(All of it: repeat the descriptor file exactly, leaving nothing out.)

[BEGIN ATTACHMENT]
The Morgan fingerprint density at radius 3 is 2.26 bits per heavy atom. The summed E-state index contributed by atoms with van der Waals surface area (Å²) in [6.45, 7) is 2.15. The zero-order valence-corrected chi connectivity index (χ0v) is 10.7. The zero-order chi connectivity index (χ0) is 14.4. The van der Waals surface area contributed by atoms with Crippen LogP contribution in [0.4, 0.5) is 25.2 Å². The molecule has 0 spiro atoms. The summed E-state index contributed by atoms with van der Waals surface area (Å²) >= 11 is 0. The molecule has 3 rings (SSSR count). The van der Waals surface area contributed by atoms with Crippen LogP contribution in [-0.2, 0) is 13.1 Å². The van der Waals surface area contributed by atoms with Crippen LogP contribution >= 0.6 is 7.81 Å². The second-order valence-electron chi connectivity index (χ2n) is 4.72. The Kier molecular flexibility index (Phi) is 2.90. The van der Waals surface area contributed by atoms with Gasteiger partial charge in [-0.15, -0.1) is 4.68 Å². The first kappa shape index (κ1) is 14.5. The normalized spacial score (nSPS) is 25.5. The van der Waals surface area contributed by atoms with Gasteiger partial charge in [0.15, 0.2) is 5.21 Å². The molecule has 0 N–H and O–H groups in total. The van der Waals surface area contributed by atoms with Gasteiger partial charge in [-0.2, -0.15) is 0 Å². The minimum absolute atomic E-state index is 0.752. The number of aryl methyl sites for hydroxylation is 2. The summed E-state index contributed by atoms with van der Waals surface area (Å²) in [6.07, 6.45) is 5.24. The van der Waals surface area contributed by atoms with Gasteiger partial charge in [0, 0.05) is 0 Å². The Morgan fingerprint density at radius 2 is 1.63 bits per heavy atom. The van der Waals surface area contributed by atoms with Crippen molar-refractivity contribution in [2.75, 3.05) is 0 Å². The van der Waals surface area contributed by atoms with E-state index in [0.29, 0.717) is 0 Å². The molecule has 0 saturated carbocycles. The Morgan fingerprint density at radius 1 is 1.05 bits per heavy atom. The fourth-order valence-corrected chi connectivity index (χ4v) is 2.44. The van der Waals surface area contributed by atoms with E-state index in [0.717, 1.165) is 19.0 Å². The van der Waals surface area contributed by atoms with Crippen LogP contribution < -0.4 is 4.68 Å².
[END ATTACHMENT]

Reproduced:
The Morgan fingerprint density at radius 3 is 2.26 bits per heavy atom. The summed E-state index contributed by atoms with van der Waals surface area (Å²) in [6.45, 7) is 2.15. The zero-order valence-corrected chi connectivity index (χ0v) is 10.7. The zero-order chi connectivity index (χ0) is 14.4. The van der Waals surface area contributed by atoms with Crippen LogP contribution in [0.4, 0.5) is 25.2 Å². The molecule has 0 spiro atoms. The summed E-state index contributed by atoms with van der Waals surface area (Å²) >= 11 is 0. The molecule has 3 rings (SSSR count). The van der Waals surface area contributed by atoms with Crippen LogP contribution in [-0.2, 0) is 13.1 Å². The van der Waals surface area contributed by atoms with Crippen LogP contribution >= 0.6 is 7.81 Å². The second-order valence-electron chi connectivity index (χ2n) is 4.72. The Kier molecular flexibility index (Phi) is 2.90. The van der Waals surface area contributed by atoms with Gasteiger partial charge in [-0.15, -0.1) is 4.68 Å². The first kappa shape index (κ1) is 14.5. The normalized spacial score (nSPS) is 25.5. The van der Waals surface area contributed by atoms with Gasteiger partial charge in [0.15, 0.2) is 5.21 Å². The molecule has 0 N–H and O–H groups in total. The van der Waals surface area contributed by atoms with Gasteiger partial charge in [-0.2, -0.15) is 0 Å². The minimum absolute atomic E-state index is 0.752. The number of aryl methyl sites for hydroxylation is 2. The summed E-state index contributed by atoms with van der Waals surface area (Å²) in [6.07, 6.45) is 5.24. The van der Waals surface area contributed by atoms with Gasteiger partial charge in [0, 0.05) is 0 Å². The Morgan fingerprint density at radius 2 is 1.63 bits per heavy atom. The van der Waals surface area contributed by atoms with Crippen molar-refractivity contribution in [2.75, 3.05) is 0 Å². The van der Waals surface area contributed by atoms with E-state index in [0.29, 0.717) is 0 Å². The molecule has 0 saturated carbocycles. The Morgan fingerprint density at radius 1 is 1.05 bits per heavy atom. The fourth-order valence-corrected chi connectivity index (χ4v) is 2.44. The van der Waals surface area contributed by atoms with E-state index in [0.717, 1.165) is 19.0 Å². The van der Waals surface area contributed by atoms with Crippen LogP contribution < -0.4 is 4.68 Å².